August 3, 2012
Inventor Promises Inexpensive Converter To Make Any Television Project In 3D
|New 3-D televisions are expensive, and they require special hardware and glasses, and worst of all - even if you have a 3D TV, programming is limited to a handful of new movies and shows that have been specially produced. Now inventor Gene Dolgoff has launched a crowd fund initiative for his product 3-D Vision that promises to make any display project in 3D.|
His crowdsourced Fundable 3-D Vision project (for design of the box) has reached more than half of its $10,000 goal in only four days.
3-D Vision will need an equity investment of at least $2 million to go into production and Dolgoff hopes crowdfunding will bring the necessary exposure to turn the prototype conversion box into a $299.00 mass market product. All $10,000 raised on Fundable be awarded to the winner of a crowdsource design contest to create the device that holds 3-D Vision’s technology.
“Gamers have been really interested. After they play their games in 3D on our system, they tell me ‘I can’t go back to playing this in 2D,’” says Dolgoff.
The first generation of 3-D Vision will require glasses, but Dolgoff also says he has a prototype in development that works without glasses.
Dolgoff uses a patented technology to display any content in 3D on any television, projector, computer, or hand held display. Images shot using normal 2D filming methods capture images at different depths in a photographed scene, providing varying levels of sharpness, brightness, contrast, color saturation, motion speed, size, and frame location. By comparing two frames of 2D video, the converter’s algorithms capture as much image-point-depth-location data as possible and present stereoscopic image pairs of those points, so that they can be seen at the proper depth locations during stereoscopic viewing.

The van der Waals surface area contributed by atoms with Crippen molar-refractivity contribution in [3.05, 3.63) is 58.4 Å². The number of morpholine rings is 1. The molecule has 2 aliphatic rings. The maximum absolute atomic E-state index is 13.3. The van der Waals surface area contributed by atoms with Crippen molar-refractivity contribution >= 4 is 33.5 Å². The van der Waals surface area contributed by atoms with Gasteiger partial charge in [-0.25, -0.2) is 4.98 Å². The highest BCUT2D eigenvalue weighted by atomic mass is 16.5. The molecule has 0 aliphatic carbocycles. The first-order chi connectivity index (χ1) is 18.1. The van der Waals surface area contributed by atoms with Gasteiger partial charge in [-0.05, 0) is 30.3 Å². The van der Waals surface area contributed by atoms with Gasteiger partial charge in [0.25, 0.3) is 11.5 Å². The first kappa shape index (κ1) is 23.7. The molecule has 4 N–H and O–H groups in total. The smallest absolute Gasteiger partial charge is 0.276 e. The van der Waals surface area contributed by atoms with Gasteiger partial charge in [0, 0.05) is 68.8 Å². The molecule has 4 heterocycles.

Image points whose depth cannot be determined accurately at any given time are given estimated depth locations for stereoscopic viewing. According to Dolgoff, the human brain, when presented with accurate 3D depth location information about some of the points in a scene, reconstructs memories of previously seen 3D images and fills in the missing depth information in the viewer's perception.
Dolgoff invented digital projection and the world’s first LCD projector in 1984, according to Wikipedia and has more than 65 patents granted worldwide. In an interview on the 74th episode of the netcast “Home Theater Geeks,” Dolgoff said was the one who suggested the Holodeck idea to Gene Roddenberry.
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